Featured Research

from universities, journals, and other organizations

African caterpillars resistant to GM maize

Date:
September 19, 2013
Source:
Institut de Recherche pour le Développement (IRD)
Summary:
Like many other transgenic crops, Bt maize synthesises its own pesticide: a toxic protein produced in its leaves and stems, which kills pests in a matter of days. Perfect, except when insect populations develop resistance to the toxin. To date, management strategies implemented to delay the evolution of resistance have been successful. Notwithstanding the success of these strategies, scientists have now revealed that a major pest of maize, the moth Busseola fusca, has developed an unusual defense mechanism against Bt toxin in South Africa.

Like many other transgenic crops, Bt maize synthesises its own pesticide: a toxic protein produced in its leaves and stems, which kills pests in a matter of days. Perfect… Except when insect populations develop resistance to the toxin! To date, management strategies implemented to delay the evolution of resistance have been successful. Notwithstanding the success of these strategies, IRD scientists and their South African partners have now revealed that a major pest of maize, the moth Busseola fusca, has developed an unusual defense mechanism against Bt toxin in South Africa. By contrast with the usual expectations, this resistance is inherited as a dominant trait, a characteristic that may have contributed to its rapid geographical expansion. This result recently published in the journal PLoS ONE, suggests that insect resistance management should be more finely tuned to local pests and should go beyond the simple implementation of refuges for Bt-susceptible moths.

Bt maize and resistance development

Genetically engineered maize is created by introducing a gene into the plant genome that expresses a toxic protein from a bacterium, i.e. Bacillus thuringiensis (Bt). Both the leaves and stems of Bt maize produce this toxin which destroys the gut of any moth larvae eating the plant. The technique is effective and unlike wide spectrum pesticides, it only targets larvae of moths. However, sooner or later, insect species may be able to develop a mechanism of resistance against any pesticides. Bt maize is not fundamentally different in this regard and in order to delay the evolution of resistance in pest populations, the concept of maintaining refuges for Bt susceptible moths was developed.

Non-Bt maize fields are protecting Bt maize fields

The refuge strategy consists of planting a small proportion of land with non-Bt maize; the aim being to maintain pockets of insects that remain susceptible to the toxin. In line with other known cases of Bt-resistance, resistance in Busseola fusca was expected to involve modification of the cells in the gut wall, which prevents the toxin from binding. Crucially, this type of adaptation is inherited recessively: both parents must be resistant to produce fully resistant offspring. Since the probability of resistant individuals arising in the field is low, any resistant insects surviving on Bt maize will mate with one of the many Bt-susceptible individuals originating from the refuge area and their progeny will not survive in the Bt-maize field. This tactic has been successful, especially in North America where the first Bt maize has been planted since 1995 with resistance yet to develop among lepidopteran pests.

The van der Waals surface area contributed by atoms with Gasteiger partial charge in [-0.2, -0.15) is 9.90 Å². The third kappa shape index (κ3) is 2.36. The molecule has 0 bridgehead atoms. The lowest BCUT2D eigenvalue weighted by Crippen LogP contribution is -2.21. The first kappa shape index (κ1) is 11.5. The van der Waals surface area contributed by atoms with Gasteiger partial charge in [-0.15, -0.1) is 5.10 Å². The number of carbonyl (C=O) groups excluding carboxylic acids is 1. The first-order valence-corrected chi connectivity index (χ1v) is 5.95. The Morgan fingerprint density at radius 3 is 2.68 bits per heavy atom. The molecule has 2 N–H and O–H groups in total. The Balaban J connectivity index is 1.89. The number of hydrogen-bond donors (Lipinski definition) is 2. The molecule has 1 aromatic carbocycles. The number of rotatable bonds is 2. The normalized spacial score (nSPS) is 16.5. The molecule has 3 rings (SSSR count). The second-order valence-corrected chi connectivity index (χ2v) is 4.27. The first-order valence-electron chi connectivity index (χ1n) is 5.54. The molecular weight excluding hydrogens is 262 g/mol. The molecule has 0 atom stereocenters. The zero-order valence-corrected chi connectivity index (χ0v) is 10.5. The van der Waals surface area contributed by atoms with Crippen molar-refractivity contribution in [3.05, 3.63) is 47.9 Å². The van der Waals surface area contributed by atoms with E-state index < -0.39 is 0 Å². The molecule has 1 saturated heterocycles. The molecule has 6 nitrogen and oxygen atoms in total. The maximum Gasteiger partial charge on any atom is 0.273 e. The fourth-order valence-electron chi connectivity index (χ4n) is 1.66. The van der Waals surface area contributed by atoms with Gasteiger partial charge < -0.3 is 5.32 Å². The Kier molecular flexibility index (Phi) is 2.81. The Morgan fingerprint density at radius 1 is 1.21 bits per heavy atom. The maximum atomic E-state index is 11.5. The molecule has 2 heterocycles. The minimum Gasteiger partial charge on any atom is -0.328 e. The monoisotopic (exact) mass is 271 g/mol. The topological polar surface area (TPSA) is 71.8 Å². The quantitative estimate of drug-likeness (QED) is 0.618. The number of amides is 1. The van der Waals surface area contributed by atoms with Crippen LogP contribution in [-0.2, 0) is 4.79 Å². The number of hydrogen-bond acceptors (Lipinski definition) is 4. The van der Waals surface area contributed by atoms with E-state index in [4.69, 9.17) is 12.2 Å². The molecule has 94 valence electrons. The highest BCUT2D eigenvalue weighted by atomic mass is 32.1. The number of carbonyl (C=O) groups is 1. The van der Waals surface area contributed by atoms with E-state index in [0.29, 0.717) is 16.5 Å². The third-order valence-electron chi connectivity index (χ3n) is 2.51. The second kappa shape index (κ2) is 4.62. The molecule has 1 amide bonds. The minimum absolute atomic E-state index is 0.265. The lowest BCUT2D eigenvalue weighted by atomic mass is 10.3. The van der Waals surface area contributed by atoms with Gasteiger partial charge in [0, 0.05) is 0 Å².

The exception to the rule

However, about seven years after Bt maize was introduced to South Africa in the late 1990's, scientists observed resistant Busseola fusca caterpillars and, more importantly, these resistant insects seemed to reproduce and spread rapidly. To explain this phenomenon, scientists in South Africa, together with IRD researchers, crossed resistant South African moths with susceptible moths imported from Kenya, where Bt maize is not yet commercialized. The offspring developed perfectly on Bt maize and were as resistant as the South African resistant parents. Unlike everything known so far, this resistance evolved in the field was inherited as a dominant trait.

A likely new resistance mechanism

This result shows for the first time that resistance to Bt maize can be inherited in a dominant rather than recessive way. It also explains why resistance has spread rapidly. The moth does not seem to have followed the expected pattern of adaptation. At this stage, there are several hypotheses as to the nature of the mechanism, but it is very likely that Busseola fusca has developed an unconventional resistance mechanism yet to be identified.